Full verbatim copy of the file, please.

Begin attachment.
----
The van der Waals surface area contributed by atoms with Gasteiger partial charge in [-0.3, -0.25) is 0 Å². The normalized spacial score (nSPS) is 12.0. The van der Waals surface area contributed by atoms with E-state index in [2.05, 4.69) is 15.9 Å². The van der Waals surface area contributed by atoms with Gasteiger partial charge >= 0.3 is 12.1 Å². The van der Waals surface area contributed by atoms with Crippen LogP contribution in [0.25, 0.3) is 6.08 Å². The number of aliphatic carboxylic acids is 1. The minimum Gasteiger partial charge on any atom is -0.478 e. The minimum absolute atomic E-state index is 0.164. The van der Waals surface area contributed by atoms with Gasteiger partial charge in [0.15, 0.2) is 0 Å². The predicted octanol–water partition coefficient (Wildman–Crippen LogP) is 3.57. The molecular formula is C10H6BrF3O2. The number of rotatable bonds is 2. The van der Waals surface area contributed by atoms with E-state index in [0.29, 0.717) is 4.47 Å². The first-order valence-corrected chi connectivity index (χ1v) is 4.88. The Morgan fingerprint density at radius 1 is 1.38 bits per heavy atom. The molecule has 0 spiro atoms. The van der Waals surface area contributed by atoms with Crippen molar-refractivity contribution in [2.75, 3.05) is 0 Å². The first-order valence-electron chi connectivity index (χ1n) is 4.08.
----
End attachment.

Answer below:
The van der Waals surface area contributed by atoms with Gasteiger partial charge in [-0.3, -0.25) is 0 Å². The normalized spacial score (nSPS) is 12.0. The van der Waals surface area contributed by atoms with E-state index in [2.05, 4.69) is 15.9 Å². The van der Waals surface area contributed by atoms with Gasteiger partial charge >= 0.3 is 12.1 Å². The van der Waals surface area contributed by atoms with Crippen LogP contribution in [0.25, 0.3) is 6.08 Å². The number of aliphatic carboxylic acids is 1. The minimum Gasteiger partial charge on any atom is -0.478 e. The minimum absolute atomic E-state index is 0.164. The van der Waals surface area contributed by atoms with Gasteiger partial charge in [0.15, 0.2) is 0 Å². The predicted octanol–water partition coefficient (Wildman–Crippen LogP) is 3.57. The molecular formula is C10H6BrF3O2. The number of rotatable bonds is 2. The van der Waals surface area contributed by atoms with E-state index in [0.29, 0.717) is 4.47 Å². The first-order valence-corrected chi connectivity index (χ1v) is 4.88. The Morgan fingerprint density at radius 1 is 1.38 bits per heavy atom. The molecule has 0 spiro atoms. The van der Waals surface area contributed by atoms with Crippen molar-refractivity contribution in [2.75, 3.05) is 0 Å². The first-order valence-electron chi connectivity index (χ1n) is 4.08.